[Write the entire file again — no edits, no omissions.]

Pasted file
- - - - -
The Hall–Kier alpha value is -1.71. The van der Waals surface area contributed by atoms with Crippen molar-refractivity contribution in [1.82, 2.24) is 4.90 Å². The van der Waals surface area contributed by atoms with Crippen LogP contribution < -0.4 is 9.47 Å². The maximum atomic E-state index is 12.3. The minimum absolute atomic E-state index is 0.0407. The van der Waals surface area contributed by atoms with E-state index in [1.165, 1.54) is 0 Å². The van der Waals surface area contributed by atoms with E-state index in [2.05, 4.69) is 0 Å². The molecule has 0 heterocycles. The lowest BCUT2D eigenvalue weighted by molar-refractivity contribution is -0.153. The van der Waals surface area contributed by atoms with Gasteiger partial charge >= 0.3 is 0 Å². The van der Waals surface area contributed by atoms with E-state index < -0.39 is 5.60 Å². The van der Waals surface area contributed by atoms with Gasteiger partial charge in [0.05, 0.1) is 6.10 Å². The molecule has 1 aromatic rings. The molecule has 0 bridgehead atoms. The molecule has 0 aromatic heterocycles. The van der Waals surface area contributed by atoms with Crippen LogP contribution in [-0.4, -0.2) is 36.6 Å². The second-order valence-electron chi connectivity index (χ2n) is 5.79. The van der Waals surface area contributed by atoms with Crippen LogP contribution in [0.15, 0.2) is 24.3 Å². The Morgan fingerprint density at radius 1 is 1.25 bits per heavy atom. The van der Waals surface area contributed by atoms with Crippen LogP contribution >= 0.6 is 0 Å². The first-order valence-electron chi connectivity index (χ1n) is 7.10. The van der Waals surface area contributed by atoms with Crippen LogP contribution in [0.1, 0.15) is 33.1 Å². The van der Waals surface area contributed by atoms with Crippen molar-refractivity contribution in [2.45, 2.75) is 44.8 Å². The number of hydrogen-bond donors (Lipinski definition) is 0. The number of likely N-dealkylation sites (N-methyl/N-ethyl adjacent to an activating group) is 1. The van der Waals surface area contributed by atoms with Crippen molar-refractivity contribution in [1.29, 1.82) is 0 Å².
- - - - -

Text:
The Hall–Kier alpha value is -1.71. The van der Waals surface area contributed by atoms with Crippen molar-refractivity contribution in [1.82, 2.24) is 4.90 Å². The van der Waals surface area contributed by atoms with Crippen LogP contribution < -0.4 is 9.47 Å². The maximum atomic E-state index is 12.3. The minimum absolute atomic E-state index is 0.0407. The van der Waals surface area contributed by atoms with E-state index in [1.165, 1.54) is 0 Å². The van der Waals surface area contributed by atoms with E-state index in [2.05, 4.69) is 0 Å². The molecule has 0 heterocycles. The lowest BCUT2D eigenvalue weighted by molar-refractivity contribution is -0.153. The van der Waals surface area contributed by atoms with Gasteiger partial charge >= 0.3 is 0 Å². The van der Waals surface area contributed by atoms with E-state index < -0.39 is 5.60 Å². The van der Waals surface area contributed by atoms with Gasteiger partial charge in [0.05, 0.1) is 6.10 Å². The molecule has 1 aromatic rings. The molecule has 0 bridgehead atoms. The molecule has 0 aromatic heterocycles. The van der Waals surface area contributed by atoms with Crippen LogP contribution in [-0.4, -0.2) is 36.6 Å². The second-order valence-electron chi connectivity index (χ2n) is 5.79. The van der Waals surface area contributed by atoms with Crippen LogP contribution in [0.15, 0.2) is 24.3 Å². The Morgan fingerprint density at radius 1 is 1.25 bits per heavy atom. The van der Waals surface area contributed by atoms with Crippen LogP contribution >= 0.6 is 0 Å². The first-order valence-electron chi connectivity index (χ1n) is 7.10. The van der Waals surface area contributed by atoms with Crippen LogP contribution in [0.1, 0.15) is 33.1 Å². The van der Waals surface area contributed by atoms with Crippen molar-refractivity contribution in [2.45, 2.75) is 44.8 Å². The number of hydrogen-bond donors (Lipinski definition) is 0. The number of likely N-dealkylation sites (N-methyl/N-ethyl adjacent to an activating group) is 1. The van der Waals surface area contributed by atoms with Crippen molar-refractivity contribution in [1.29, 1.82) is 0 Å².